Here’s a variation on the old DLWW tune: neither guest star this week owes his opportunity to another player’s injury. Rather, each of these two contestants are getting shots because their predecessors were terrible enough to persuade management to shake things up — even if neither player arrives at the majors with terribly high expectations.
Joe Panik / 2B / San Francisco Giants
0 percent Yahoo / .6 percent ESPN / 6 percent CBS ownership
Panik’s opportunity owes to the Giants’ paltry production at second base this year (.188/.286/.325 entering Monday’s action), giving the 23-year-old a chance to pick up everyday at-bats at the keystone sack in San Francisco. The 29th overall pick in the 2011 draft, Panik doesn’t promise much in the way of power — he compiled a .107 ISO in the minors, and that’s before you figure he’ll play his home games at AT&T Park — but one has to love the contact-producing 9.8 percent strikeout rate (9.3 percent walk rate) he posted down on the farm. He even offers a bit of speed, averaging 11 steals during each of his first three years in the minors.
Panik doesn’t offer owners a high ceiling and figures to hit near the bottom of the Giants’ order, but hopefully his ability to put the bat on the ball will reduce the likelihood of prolonged slumps and soothe the growing pains of his introduction to big league pitching. With Marco Scutaro likely out of the equation for the foreseeable future, and the likes of Brandon Hicks, Joaquin Arias and Ehire Adrianza serving as the competition for playing time at second base, Panik should get a shot to prove his worth. That alone spells value, however slight, in the waiver wire business.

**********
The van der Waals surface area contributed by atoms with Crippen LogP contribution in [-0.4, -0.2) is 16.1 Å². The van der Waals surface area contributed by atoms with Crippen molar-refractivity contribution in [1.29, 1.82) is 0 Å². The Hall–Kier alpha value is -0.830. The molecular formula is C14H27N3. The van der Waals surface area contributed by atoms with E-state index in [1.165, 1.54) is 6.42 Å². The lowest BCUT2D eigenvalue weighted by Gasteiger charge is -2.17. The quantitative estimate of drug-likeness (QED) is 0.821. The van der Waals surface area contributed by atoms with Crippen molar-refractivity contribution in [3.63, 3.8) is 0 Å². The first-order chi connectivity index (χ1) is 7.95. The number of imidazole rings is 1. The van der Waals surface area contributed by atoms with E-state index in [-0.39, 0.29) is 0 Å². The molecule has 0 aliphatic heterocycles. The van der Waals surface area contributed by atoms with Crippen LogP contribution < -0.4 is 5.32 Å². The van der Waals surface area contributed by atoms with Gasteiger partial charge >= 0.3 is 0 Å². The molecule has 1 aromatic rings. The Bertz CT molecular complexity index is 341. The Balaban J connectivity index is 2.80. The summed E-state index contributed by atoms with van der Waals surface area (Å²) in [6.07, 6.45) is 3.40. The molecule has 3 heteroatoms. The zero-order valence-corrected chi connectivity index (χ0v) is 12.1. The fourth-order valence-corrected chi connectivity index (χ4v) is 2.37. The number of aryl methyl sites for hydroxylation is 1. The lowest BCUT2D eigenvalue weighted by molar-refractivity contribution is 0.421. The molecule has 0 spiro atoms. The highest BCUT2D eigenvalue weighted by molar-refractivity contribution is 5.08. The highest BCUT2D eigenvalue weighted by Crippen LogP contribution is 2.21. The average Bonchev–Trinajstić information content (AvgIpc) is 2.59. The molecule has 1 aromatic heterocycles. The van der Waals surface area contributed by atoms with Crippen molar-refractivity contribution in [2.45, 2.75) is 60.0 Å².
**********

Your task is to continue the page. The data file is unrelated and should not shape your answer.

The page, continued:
Yohan Pino / SP / Minnesota Twins
0 percent Yahoo / .7 percent ESPN / 6 percent CBS ownership
You want deep? How about a guy who made his major league debut after 10 years in the minors? Pino, 30, isn’t going to grace the covers of any fantasy baseball magazines come next winter, but he was putting together a pretty fantastic season down in Triple-A (1.92 ERA, 3.11 SIERA, 25.5 percent strikeout rate), and hey, he quieted the White Sox on Thursday, giving the Twins seven strong innings in a no-decision. His fastball only graces the high 80s, so you’re looking at a guy who relies heavily on his offspeed stuff to beat hitters, including a “pitchfork” changeup that he taught to prized Twins prospect Alex Meyer. The lack of a strong heater might diminish his ability to post anything beyond a league average strikeout rate, but he also limits walks and should benefit from the relative neutrality of Target Field.
Now that the Samuel Deduno verdict on his ability to hold down a rotation spot is in, Pino is the Twins new fifth starter, or, in other words, he’s just been given a membership card in the waiver wire club. That is, at least until either Meyer or Trevor May — both of whom are pitching well in Triple-A and are likely past the Super Two deadline at this point — are deemed ready enough to become major league starters. But regardless of whether Pino is still receiving starts a month from now, owners in deep AL-only leagues might want to take notice of this guy and see whether his lengthy experience could surprise a lineup or two in the next couple of weeks.
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